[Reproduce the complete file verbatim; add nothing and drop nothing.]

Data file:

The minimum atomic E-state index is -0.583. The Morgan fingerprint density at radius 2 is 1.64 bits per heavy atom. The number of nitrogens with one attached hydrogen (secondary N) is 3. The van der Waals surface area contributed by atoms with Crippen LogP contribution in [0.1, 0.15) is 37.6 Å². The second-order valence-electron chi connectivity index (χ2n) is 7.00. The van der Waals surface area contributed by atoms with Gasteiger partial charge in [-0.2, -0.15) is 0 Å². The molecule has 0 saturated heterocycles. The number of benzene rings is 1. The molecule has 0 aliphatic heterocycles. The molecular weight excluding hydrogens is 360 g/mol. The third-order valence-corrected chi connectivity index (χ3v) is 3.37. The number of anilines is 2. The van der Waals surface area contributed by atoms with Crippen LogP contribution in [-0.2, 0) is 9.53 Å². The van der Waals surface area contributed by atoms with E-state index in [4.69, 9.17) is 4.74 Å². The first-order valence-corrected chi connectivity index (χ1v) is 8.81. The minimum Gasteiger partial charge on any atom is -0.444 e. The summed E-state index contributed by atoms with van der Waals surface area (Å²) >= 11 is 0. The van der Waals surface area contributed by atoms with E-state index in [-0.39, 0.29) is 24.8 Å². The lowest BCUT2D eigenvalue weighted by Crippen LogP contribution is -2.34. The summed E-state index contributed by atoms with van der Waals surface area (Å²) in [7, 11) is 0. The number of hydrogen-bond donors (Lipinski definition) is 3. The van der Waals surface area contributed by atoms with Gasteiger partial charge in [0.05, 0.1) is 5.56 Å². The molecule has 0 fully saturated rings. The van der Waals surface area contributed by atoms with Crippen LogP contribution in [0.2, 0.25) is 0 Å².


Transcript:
The minimum atomic E-state index is -0.583. The Morgan fingerprint density at radius 2 is 1.64 bits per heavy atom. The number of nitrogens with one attached hydrogen (secondary N) is 3. The van der Waals surface area contributed by atoms with Crippen LogP contribution in [0.1, 0.15) is 37.6 Å². The second-order valence-electron chi connectivity index (χ2n) is 7.00. The van der Waals surface area contributed by atoms with Gasteiger partial charge in [-0.2, -0.15) is 0 Å². The molecule has 0 saturated heterocycles. The number of benzene rings is 1. The molecule has 0 aliphatic heterocycles. The molecular weight excluding hydrogens is 360 g/mol. The third-order valence-corrected chi connectivity index (χ3v) is 3.37. The number of anilines is 2. The van der Waals surface area contributed by atoms with Crippen LogP contribution in [-0.2, 0) is 9.53 Å². The van der Waals surface area contributed by atoms with E-state index in [4.69, 9.17) is 4.74 Å². The first-order valence-corrected chi connectivity index (χ1v) is 8.81. The minimum Gasteiger partial charge on any atom is -0.444 e. The summed E-state index contributed by atoms with van der Waals surface area (Å²) >= 11 is 0. The van der Waals surface area contributed by atoms with E-state index in [-0.39, 0.29) is 24.8 Å². The lowest BCUT2D eigenvalue weighted by Crippen LogP contribution is -2.34. The summed E-state index contributed by atoms with van der Waals surface area (Å²) in [7, 11) is 0. The number of hydrogen-bond donors (Lipinski definition) is 3. The van der Waals surface area contributed by atoms with Gasteiger partial charge in [0.05, 0.1) is 5.56 Å². The molecule has 0 fully saturated rings. The van der Waals surface area contributed by atoms with Crippen LogP contribution in [0.2, 0.25) is 0 Å².